“In high school I worked in a Kindergarten class and loved it, but immediately thought about the backlash that might occur with a gay teacher. The perception of gay people is sometimes closely linked to perversion and I felt strongly that many would feel that I was teaching children for some sick alternative motive. However, I was uncomfortable with myself at the time and did not realize how dumb it was to feel this way. As if I could not be a teacher due to such a minute aspect of my life; however, at the time it did not feel minor. I now understand that I should not have been stopped by something such as my sexuality. I realized this when I was in a classroom last semester and absolutely loved it but remembered why I had not pursued it. It now seems foolish,” she said.
She was born this way. It’s not a disease, it’s not a curse, you can’t pray it away; it’s who she is down to her core.
Maria Clarken defines sexuality as “someone’s attraction, or lack thereof of a sexual experience that often times implies romantic compatibility as well.” She defines her sexuality as gay.
More often than not, coming out to one’s family is something that is very challenging for many members of the LGBTQ community. However, some people like Clarken have parents and friends who are supportive and have never let it get in the way.
“I came out to my mom in the car, she cried for a week then moved on,” Clarken said. “She has always fully supported me and easily changed her perception of what my life was going to entail [after that first week]. She now likes to ask me all about any girls I may be interested with and if I’m dating, she wants to meet them.”
MJ Miller is a senior political science major and a close friend of Maria Clarken. Miller has known Clarken for three years and has supported her throughout Clarken’s college career.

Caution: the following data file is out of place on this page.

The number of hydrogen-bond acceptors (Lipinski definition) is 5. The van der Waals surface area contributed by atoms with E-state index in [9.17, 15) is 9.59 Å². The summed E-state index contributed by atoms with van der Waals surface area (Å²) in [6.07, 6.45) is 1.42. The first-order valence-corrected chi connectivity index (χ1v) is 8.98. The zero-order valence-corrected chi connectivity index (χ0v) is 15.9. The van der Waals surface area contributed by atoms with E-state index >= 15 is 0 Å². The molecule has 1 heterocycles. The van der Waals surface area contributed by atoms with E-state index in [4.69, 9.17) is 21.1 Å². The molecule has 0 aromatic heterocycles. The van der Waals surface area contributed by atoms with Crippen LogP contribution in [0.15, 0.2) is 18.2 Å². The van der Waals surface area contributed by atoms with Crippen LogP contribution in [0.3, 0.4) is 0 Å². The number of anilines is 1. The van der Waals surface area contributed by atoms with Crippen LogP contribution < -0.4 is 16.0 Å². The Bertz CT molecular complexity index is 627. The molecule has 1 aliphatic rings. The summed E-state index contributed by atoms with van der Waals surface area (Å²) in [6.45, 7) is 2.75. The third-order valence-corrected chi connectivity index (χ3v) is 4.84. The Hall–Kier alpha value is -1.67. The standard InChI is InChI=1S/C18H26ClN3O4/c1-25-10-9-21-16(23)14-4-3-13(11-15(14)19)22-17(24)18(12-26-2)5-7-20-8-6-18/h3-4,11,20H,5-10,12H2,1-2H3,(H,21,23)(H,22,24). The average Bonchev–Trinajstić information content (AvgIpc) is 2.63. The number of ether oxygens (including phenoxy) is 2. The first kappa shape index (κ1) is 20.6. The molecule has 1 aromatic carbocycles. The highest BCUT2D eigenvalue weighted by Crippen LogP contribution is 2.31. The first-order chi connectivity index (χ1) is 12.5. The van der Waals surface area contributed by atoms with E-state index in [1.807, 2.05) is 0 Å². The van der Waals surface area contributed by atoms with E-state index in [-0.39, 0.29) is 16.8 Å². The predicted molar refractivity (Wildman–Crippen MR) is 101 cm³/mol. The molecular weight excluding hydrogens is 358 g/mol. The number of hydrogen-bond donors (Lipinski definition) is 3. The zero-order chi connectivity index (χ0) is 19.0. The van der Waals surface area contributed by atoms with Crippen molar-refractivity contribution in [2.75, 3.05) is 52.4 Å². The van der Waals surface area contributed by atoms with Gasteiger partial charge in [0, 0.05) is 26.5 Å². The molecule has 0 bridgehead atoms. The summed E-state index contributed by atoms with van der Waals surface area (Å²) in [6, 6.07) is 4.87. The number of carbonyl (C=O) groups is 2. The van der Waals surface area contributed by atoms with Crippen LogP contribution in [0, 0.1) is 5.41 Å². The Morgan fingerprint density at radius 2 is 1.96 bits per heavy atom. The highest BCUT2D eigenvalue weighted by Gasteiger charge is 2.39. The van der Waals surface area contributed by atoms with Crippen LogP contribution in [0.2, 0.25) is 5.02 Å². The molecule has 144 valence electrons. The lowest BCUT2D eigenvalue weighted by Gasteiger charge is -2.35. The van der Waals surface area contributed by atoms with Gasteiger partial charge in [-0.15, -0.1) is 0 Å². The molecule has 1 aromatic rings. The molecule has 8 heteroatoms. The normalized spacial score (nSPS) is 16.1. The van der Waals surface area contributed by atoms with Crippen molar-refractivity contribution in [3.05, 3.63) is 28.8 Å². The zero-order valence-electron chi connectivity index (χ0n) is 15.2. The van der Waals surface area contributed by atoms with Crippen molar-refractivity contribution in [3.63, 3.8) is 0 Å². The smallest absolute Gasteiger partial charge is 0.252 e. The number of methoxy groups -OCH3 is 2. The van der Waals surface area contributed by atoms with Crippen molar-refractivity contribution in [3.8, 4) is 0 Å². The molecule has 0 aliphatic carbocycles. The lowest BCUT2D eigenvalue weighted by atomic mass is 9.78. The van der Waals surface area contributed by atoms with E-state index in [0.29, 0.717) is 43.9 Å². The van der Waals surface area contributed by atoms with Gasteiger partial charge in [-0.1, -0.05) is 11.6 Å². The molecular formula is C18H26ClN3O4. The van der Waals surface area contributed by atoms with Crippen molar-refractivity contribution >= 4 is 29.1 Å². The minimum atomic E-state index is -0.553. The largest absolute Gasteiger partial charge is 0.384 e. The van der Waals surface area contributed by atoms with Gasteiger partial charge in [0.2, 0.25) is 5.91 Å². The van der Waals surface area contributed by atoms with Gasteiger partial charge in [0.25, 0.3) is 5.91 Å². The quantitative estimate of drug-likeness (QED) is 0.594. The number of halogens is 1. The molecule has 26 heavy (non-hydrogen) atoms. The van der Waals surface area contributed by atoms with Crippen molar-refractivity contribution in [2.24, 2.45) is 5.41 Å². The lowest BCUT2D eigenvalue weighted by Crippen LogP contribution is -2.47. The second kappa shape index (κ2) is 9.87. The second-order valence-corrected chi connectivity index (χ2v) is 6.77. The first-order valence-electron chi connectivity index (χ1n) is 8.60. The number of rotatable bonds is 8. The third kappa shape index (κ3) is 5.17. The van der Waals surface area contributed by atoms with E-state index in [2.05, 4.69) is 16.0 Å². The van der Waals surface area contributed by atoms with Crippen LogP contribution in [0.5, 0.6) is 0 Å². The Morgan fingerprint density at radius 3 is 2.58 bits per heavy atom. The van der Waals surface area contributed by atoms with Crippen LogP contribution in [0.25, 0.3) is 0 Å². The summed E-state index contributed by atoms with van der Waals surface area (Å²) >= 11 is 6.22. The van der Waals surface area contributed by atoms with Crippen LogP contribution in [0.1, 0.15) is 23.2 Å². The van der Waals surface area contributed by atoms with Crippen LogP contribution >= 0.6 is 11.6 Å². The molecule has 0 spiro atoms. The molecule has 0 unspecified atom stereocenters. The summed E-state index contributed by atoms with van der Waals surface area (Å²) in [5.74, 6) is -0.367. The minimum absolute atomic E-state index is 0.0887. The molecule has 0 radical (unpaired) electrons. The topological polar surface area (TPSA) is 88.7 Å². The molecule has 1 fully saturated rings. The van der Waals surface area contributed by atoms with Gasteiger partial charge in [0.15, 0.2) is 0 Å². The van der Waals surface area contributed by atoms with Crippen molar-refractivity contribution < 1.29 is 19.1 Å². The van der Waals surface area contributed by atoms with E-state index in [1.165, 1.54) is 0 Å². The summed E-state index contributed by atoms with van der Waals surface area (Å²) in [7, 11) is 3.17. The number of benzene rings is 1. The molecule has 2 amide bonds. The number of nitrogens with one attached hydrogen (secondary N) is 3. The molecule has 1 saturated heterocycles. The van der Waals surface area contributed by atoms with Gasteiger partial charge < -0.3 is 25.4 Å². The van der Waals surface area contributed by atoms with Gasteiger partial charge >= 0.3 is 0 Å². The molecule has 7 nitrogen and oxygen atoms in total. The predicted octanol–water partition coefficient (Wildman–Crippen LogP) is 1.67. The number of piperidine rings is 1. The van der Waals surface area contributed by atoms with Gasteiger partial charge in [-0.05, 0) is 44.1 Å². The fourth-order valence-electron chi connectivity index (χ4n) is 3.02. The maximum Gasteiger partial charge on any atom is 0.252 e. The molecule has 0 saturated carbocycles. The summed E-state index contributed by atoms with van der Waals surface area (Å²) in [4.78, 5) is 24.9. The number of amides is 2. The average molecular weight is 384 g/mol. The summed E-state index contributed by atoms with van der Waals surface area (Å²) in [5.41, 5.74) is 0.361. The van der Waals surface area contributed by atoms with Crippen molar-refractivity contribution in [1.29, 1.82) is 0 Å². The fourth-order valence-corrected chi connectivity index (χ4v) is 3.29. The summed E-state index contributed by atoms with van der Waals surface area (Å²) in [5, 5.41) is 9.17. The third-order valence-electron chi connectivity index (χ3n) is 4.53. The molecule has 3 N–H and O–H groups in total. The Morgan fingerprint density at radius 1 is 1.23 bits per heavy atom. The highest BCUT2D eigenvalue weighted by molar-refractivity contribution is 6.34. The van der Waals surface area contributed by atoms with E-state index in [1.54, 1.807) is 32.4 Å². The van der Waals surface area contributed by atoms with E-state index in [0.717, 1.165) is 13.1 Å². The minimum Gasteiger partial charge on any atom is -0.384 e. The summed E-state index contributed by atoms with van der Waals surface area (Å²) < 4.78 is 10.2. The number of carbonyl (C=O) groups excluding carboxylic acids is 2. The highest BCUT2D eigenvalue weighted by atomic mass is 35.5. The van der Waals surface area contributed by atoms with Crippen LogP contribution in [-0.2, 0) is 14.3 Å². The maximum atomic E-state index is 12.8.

Miller doesn’t let the fact that Clarken is gay affect their relationship. Clarken’s sexuality was just something she had sort of always known. If anything, Clarken’s sexuality has helped Miller get through some tough times in her life.
“It made me feel like I could confide in her more because I had not shared my sexuality with hardly anyone; she was a safe person to discuss it with,” Miller said.
It is important to recognize that being gay is not something that is considered easy for members of the LGBTQ community. It can pose challenges and threats throughout their lives but they accept who they are and for many, they learn to truly love themselves.
Clarken was one student who learned to love herself over the years.
“My sexuality has made life slightly more difficult, but simultaneously has made me a better person. I cannot know fully the impact it has had, but it has shaped the social circles I interact with, the way I perceive the world, and who I have become,” Clarken said.
Some students have more of a challenge when it comes to acceptance.
“The hardest thing about being gay is feeling like you have to hide who you really are,” said Adam Caratenuto, a sophomore English major.
“I had people fight to out me in my small town while in high school and the fear of being disowned haunted me until I graduated,” said the Gilbert native.
Even in today’s society, with the Pride laws and support of the LGBTQ community, people are still homophobic and refuse to “allow” people who are different from them to live their lives. According to Caratenuto, this is a lot in part because of the church.
“Most people are brought up in church where it says one man and one woman, but if a man and a man want to get married or two women, then it’s ‘unacceptable’ because it goes against what they have been told all of these years,” he said. “Christians don’t want ‘the gay to spread’ like it’s a disease when it isn’t. We were born this way.”
Childhood can be a difficult time for students whether or not they are part of the LGBTQ community. Cyberbullying is something that affects many youth and studies show that youth going through diverse circumstances are even more affected. In 2014, Dr. Brenda K. Wiederhold wrote an article called Cyberbullying and LGBTQ Youth: A Deadly Combination. Dr. Wiederhold wrote this piece to shine light on an issue in the LGBTQ youth community that people might not know about and to give more information for those who need it.